Find out how these two fascinating languages are similar in more ways than one – this article provides a great insight for those interested in learning more about the Japanese and Chinese languages.
The world has 1.31 billion Chinese speakers and 121 million Japanese speakers – within each of those groups there are then a whole range of different Japanese and Chinese dialects. Whilst on the face of it, you might think the two languages are vastly different, in reality there are more similarities than you might expect.
Understanding those similarities is useful whether you’re interested in learning about Asian languages generally, or simply understanding more about Chinese and Japanese culture. From a business perspective, both countries also represent massive potential markets for Western businesses looking to expand.
However, businesses should be cautious as history is littered with examples of brands trying to move into new markets and failing to take into account certain nuances of foreign languages or cultures – often with disastrous consequences.
Western businesses looking to start marketing their products or services to Japanese or Chinese customers would therefore be advised to seek expert help and advice to avoid any cultural faux pas…
To give you a fascinating insight into the Japanese and Chinese languages, here are 7 top similarities:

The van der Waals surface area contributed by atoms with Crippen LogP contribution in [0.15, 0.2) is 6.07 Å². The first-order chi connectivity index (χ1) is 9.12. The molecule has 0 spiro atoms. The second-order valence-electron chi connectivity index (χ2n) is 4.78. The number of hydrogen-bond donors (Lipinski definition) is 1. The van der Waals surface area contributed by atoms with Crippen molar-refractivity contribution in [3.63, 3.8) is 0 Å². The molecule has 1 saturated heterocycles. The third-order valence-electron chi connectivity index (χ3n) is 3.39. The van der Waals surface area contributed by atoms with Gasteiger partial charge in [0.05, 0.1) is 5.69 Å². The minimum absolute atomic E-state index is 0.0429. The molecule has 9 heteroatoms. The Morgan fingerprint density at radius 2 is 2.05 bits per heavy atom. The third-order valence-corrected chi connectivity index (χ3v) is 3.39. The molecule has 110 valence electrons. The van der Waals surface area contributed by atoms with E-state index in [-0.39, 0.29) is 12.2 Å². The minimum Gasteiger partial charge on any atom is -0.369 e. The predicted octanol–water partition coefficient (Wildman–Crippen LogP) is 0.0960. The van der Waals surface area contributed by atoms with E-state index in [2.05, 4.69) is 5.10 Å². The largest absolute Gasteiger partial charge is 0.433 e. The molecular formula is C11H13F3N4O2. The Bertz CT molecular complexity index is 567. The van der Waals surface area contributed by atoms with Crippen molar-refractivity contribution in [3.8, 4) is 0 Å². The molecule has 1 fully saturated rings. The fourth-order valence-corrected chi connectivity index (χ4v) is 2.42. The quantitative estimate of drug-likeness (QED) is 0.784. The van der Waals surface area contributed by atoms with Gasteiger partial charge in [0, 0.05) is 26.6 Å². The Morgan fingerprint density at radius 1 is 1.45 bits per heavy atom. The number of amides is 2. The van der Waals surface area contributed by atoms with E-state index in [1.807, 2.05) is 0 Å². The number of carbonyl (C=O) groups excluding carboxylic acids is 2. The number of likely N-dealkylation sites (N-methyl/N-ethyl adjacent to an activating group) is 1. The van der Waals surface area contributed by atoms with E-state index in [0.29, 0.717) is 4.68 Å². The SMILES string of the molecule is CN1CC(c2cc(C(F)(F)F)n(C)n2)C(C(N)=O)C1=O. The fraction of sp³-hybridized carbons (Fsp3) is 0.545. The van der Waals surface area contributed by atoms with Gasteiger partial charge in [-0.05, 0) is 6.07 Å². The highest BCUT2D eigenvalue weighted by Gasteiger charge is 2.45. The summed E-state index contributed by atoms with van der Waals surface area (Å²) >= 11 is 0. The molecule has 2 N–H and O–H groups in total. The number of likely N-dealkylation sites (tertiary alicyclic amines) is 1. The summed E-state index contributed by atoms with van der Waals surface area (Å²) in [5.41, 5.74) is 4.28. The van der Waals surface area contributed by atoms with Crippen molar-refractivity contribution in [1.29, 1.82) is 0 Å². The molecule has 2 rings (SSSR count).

1: Kanji and Hanzi
Japanese uses the Kanji writing system and Chinese uses the Hanzi writing system. The two are actually quite similar and share over 50% of their characters. This is largely because the Japanese language is actually much younger than the Chinese language, and they started by using Hanzi until their own system was developed.
Interestingly, some of the Japanese language that was eventually developed actually ended up being adopted in the Chinese language.
2: Name order
China uses the name order where, when saying someone’s full name, your last name comes before your first name. This is a practice similarly adopted in Japanese – again reflecting the influence of Chinese on the younger Japanese language.
So, for example, a Chinese person with the first name “Huan“ and the family name “Zhang“, would be called “Zhang Huan“.
Interestingly, however, when it comes to Japanese names written in the Roman alphabet, practice has tended to cater to Western traditions with the result that the order is reversed, and the family name comes last.
Aside from one anomaly, the way that numbers are written is the same in Japanese and Chinese. It’s actually very similar to English for the most part.
Japan used to have their own set of numerals but decided to abandon these years ago in favour of using Chinese numerals. It’s probably just as well because Japanese is widely considered to be a difficult language to learn given the fact that so many different symbols can potentially mean the same thing so any kind of simplification is a good thing!
Chinese, and especially Japanese, place a huge emphasis on social hierarchy and politeness, which unsurprisingly is reflected in their respective languages.
For example, in both it’s more common to refer to a person by their title, rather than their name. That title is typically not restricted to their marital status, but often also references the person’s professional position too.